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Canada’s Racial Balkanization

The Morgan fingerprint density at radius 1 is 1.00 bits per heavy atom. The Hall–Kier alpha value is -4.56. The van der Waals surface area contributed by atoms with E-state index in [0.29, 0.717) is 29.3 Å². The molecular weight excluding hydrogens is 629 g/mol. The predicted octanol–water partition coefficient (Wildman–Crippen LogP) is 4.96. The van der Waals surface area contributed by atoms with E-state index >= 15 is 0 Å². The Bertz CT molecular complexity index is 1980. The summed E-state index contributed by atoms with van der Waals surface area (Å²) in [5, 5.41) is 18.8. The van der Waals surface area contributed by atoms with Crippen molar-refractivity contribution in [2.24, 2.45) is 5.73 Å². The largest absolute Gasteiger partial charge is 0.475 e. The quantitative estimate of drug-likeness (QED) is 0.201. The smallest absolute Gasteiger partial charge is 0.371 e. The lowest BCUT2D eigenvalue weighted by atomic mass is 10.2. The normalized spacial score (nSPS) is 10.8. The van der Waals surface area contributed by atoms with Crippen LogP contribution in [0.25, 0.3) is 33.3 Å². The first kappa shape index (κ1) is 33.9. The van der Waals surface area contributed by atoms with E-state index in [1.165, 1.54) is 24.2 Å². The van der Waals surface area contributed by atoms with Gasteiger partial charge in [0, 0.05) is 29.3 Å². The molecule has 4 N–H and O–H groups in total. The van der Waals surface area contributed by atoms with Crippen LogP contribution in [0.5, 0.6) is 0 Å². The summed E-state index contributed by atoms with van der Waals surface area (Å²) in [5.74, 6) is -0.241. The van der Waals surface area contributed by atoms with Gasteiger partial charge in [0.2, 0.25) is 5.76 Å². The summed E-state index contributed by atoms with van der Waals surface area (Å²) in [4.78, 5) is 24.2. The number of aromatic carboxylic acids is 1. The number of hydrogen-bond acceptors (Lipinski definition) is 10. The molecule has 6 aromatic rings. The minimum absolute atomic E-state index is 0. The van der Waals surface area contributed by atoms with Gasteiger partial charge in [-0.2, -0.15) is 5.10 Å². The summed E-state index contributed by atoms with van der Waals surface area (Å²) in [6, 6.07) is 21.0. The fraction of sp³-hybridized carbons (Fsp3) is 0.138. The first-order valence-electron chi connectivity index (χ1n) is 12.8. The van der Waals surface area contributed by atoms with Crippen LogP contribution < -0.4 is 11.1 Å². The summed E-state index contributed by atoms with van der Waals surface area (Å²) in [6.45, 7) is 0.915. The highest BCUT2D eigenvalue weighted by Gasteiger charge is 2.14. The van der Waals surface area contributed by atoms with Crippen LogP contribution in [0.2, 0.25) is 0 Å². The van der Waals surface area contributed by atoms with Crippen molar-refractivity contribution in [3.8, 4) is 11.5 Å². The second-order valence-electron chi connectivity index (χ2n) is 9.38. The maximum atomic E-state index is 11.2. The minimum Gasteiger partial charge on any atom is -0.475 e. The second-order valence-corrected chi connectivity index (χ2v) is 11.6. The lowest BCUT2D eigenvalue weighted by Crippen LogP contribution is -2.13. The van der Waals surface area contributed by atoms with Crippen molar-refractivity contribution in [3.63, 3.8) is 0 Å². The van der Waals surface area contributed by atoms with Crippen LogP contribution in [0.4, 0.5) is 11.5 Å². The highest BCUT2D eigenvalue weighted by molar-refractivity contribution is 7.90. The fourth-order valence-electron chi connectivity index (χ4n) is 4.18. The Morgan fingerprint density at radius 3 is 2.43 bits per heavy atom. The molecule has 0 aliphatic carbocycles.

Far from Toronto’s downtown, in the land of subdivisions, six-lane traffic, and strip malls around Lawrence Ave. East and Bellamy Rd., sits one of the oldest cemeteries in North America. The grass of the modest municipal park named Tabor Hill covers the ossuary of the Huron-Wendat people dating back to the pre-contact 1300s. Ossuaries like this one were built during the 10-day festival of the dead, as described in the 1600s by the French Jesuit settler to Nouvelle France Jean de Brébeuf, and centuries later confirmed by modern archaeology. When a Huron village depleted its resources, its residents would move to another location, taking their temporarily buried relatives with them. (It won’t be hard to guess which of the two sexes had the duty to clean the remains and prepare them for the passage.) On some occasions, several villages would gather to build one common burial ground—as they did on

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